At the same time, Hekker has a history of this. The fake punt marked his fourth completion in five tries as a pro, but I mean that he has a history of trying fake punts in absolutely terrifying situations. He was part of two fake punts in one game against the 49ers in 2012, one of which was just downright insane, as he attempted a fake punt on his own 10-yard line with 49 seconds left in the first half and pulled it off. That was a play with virtually no upside (eliminating the chance the 49ers would return the punt for a score, I guess) and enormous downside (any sort of failure would give the 49ers an almost-guaranteed field goal and probably a touchdown).
Here, the risk-reward proposition was better, but still extremely difficult to justify. Had Hekker’s fake failed, the Rams would have handed the ball over to the Seahawks near the St. Louis 18-yard line. Down two points with less than three minutes to go, the Seahawks would have almost surely come away with a minimum of a lead-changing field goal, with the possibility of scoring a touchdown and/or taking the remaining time off the clock in the process. The upside wasn’t quite as obvious, as a successful fake still meant the Seahawks could get the ball back with 30 seconds or so after a stop. If it were a guaranteed victory by succeeding with the fake, I might be onboard, but it would still be tough. As it is, I think the Rams were probably too aggressive to try the fake, given the incredible downside lurking in the case of a failure.
Then again, plugging the numbers into the Advanced NFL Analytics Win Probability Calculator, the Rams have a 49 percent chance of winning the game as they’re about to line up for the punt. Here’s how the win probability changes based on their decision, assuming a 40-yard net on the punt, the 18-yard gain on a successful fake, and an incomplete pass on a failed fake:
You know what? Good for the Rams. I can’t be too upset when a team does something aggressive to try to win a game, given how so many teams in the NFL just try to hold the time of reckoning off and not lose for as long as possible. You play to fake punt the game!
One of the other major upsets of the day took place in San Diego, as the Chiefs took Andy Reid’s record after bye weeks to 14-2 in a 23-20 victory over the Chargers. Denver’s subsequent win on Sunday night knocked the Chargers out of first place in the AFC West, while Kansas City’s victory puts it at .500 in what’s shaping up to be a race of as many as seven teams competing for the final wild-card spot in the AFC.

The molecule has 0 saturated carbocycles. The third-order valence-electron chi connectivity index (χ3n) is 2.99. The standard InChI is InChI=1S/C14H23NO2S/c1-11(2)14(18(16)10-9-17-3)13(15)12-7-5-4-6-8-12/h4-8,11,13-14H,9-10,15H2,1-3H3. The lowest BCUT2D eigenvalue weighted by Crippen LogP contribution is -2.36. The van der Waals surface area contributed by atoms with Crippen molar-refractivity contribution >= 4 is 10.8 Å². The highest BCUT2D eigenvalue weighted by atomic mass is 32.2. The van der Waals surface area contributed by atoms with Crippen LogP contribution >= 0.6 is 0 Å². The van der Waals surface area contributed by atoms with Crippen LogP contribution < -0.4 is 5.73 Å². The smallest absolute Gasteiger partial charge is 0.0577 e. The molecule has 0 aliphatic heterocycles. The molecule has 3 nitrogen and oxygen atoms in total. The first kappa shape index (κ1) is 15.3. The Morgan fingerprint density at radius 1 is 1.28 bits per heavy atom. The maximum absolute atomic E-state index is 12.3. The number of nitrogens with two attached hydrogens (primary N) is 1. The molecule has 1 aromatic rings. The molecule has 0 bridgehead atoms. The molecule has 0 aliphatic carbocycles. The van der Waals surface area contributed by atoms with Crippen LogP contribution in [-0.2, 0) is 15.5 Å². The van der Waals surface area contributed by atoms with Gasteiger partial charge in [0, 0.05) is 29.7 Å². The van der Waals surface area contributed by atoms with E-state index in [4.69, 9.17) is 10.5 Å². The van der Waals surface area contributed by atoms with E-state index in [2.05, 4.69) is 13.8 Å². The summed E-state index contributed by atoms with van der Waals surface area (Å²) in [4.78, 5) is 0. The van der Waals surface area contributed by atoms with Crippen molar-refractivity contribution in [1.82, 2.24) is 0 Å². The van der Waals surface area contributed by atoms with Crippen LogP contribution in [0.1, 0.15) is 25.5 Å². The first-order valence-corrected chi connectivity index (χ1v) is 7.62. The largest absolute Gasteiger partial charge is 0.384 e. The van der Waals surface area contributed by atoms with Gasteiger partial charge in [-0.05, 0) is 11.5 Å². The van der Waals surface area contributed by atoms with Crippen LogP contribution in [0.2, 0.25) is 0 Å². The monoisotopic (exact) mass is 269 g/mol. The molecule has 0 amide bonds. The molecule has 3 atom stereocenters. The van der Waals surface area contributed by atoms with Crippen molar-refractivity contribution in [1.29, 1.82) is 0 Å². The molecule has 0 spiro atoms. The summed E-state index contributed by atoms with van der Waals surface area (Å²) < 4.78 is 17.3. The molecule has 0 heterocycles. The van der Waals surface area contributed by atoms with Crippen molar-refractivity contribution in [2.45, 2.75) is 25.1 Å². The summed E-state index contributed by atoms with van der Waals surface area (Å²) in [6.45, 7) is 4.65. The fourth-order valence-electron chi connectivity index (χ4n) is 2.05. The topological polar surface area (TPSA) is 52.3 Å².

So, how did the Chiefs beat the Chargers? Well, they out-Chargersed them, which is hard to say, let alone do. Although they’ve become a more complete team this year as their defense has improved, the 2013 Chargers won games by running the ball well and converting a crazy-high percentage of their third downs, generating points while keeping their defense off the field. Time of possession is often an extremely overrated statistic, but it was a very good measure of how the 2013 Chargers wanted to play and how they succeeded in doing so.
The Chiefs lived out that life Sunday. While their defense did hold Philip Rivers to a line of 17-of-31 for 205 yards, they won this game by holding on to the ball and going 7-for-14 on third down. That doesn’t include two third downs the Chiefs converted thanks to San Diego defensive penalties, and two would-be conversions that were dropped by Dwayne Bowe and Junior Hemingway. The Chiefs focused on short, sound throws designed to move the chains, and a Chargers pass rush that sacked Alex Smith three times really couldn’t do much about it.
The result: a bunch of long drives. The Chiefs ran a nine-minute, 31-second drive in the second quarter that went just 56 yards in 14 plays and ended with a Cairo Santos field goal. Then, after a three-and-out, they came back in the second half and held the ball for the first six minutes and 25 seconds before kicking another Santos field goal, later adding a drive of seven minutes and 43 seconds that ended in a touchdown. Combined, those three drives chewed up more than 23 minutes of game time, and the Chiefs held the ball for exactly 39 minutes overall. That’s the first time a team has held the ball for 35 minutes or more in regulation against the Chargers since Washington in Week 9 last year.
The Chargers did their part, meanwhile, by struggling on third down. They went just 3-for-10, a 30 percent conversion rate that is well below the 53.8 percent mark they had before Sunday’s game. They faced an average of 9.9 yards to go for each of their conversions, again much worse than the 6.7 yards to go they faced on third downs before this week. Some of that boils down to a third-and-25 they were up against in the first half, but they required double-digit yards for a conversion on four of their 10 attempts.